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Architecture Essays: The Latest Architecture and News

Creating Architectural Value through Aesthetics

Humans try very hard to make the inexplicable understood. Our spirituality becomes religion. Fairness becomes law. And what delights us becomes aesthetics, and aesthetics are dumbed down to “style” in fine arts and architecture. The description, then definition, of aesthetics enables us to judge, and hopefully, control what thrills us: "Styles may change, details may come and go, but the broad demands of aesthetic judgement are permanent". -- Roger Scruton

But the instant delight we sometimes feel when we hear, taste, think or see parts of our experience is unreasoned in its apprehension. We try to create value in our outcomes by defining them beyond experience – that is aesthetics.

Why Francis Kéré Won the Pritzker Prize?

Francis Kéré, 2022 Pritzker Prize Laureate . Image © Lars Borges
Francis Kéré, 2022 Pritzker Prize Laureate . Image © Lars Borges

Last Tuesday, March 15, Francis Kéré became the first African architect to win the Pritzker Prize, the most important award in the architecture discipline.

The election of Kéré is not only symbolic in a time of identity demands, where the institutions that make up the mainstream are required to more faithfully represent the social, cultural, and sexual realities that make up our societies, but it also confirms the recent approach of the Pritzker Prize jury.

Why Francis Kéré Won the Pritzker Prize?Why Francis Kéré Won the Pritzker Prize?Why Francis Kéré Won the Pritzker Prize?Why Francis Kéré Won the Pritzker Prize?+ 8

Architecture as Sexual Technology

By defining sexuality as one of several sexual technologies, Michel Foucault has expanded our understanding of sex. This way, the relationship between architecture and the body is shaped not only by the built object, with its various spatial mechanisms for the production of bodies, but also by thinking, in the form of academic discourse. And vice versa, since gender and sexuality also impact architectural theory. One way or another, these relationships are very rich and capable of expanding our knowledge about architecture and the creation of generic sexed bodies.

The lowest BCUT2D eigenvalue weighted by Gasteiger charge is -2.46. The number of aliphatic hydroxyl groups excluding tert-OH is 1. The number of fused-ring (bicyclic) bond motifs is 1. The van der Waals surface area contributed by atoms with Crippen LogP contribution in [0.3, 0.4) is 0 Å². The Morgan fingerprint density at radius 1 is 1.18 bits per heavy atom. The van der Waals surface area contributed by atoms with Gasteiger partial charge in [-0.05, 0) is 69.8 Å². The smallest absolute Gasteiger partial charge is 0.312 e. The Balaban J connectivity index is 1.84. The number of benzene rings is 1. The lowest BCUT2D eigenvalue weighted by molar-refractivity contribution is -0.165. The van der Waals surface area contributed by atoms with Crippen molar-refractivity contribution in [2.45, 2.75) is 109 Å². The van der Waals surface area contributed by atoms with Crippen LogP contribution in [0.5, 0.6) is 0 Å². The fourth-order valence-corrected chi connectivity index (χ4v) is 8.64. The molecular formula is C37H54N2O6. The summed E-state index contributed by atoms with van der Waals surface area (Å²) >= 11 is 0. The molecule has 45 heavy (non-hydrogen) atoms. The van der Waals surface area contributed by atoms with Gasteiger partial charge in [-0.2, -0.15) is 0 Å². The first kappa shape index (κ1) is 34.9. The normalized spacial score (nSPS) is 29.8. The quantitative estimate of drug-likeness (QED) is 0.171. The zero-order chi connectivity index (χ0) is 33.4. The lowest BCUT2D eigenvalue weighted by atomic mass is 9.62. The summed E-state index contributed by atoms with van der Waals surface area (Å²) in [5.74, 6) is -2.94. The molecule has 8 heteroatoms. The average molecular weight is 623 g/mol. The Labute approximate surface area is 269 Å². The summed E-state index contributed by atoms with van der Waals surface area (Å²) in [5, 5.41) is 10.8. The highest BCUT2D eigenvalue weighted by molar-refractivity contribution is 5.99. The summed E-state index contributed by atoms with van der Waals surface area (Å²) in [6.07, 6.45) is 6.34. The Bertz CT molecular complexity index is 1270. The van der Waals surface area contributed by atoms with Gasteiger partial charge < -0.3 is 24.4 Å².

Before “Colonial” There Was Immigrant Architecture in North America

There is an architecture of the migrant. It is survivalist, built with what is available, made as quickly as possible, with safety as its core value. Americans romanticize that architecture as “Colonial”: simple timber buildings, with symmetric beginnings, infinite additions, and adaptations. But “Colonial” architecture is not what was built first by the immigrants to a fully foreign land 400 years ago. Like all migrant housing, time made it temporary and forgotten.

Queer Looks On Architecture: From Challenging Identity-Based Approaches To Spatial Thinking

A growing number of theorists and practitioners have been discussing the impact of gender and race on the profession and theory of architecture. Issues linked to the relationship between the built environment, sexual orientation, and gender identity, however, remain particularly understudied, perhaps because of their relative invisibility and less clearly identifiable discriminatory consequences. Moreover, they are also completely neglected by design theory in the Francophone world. This article partially remedies the situation.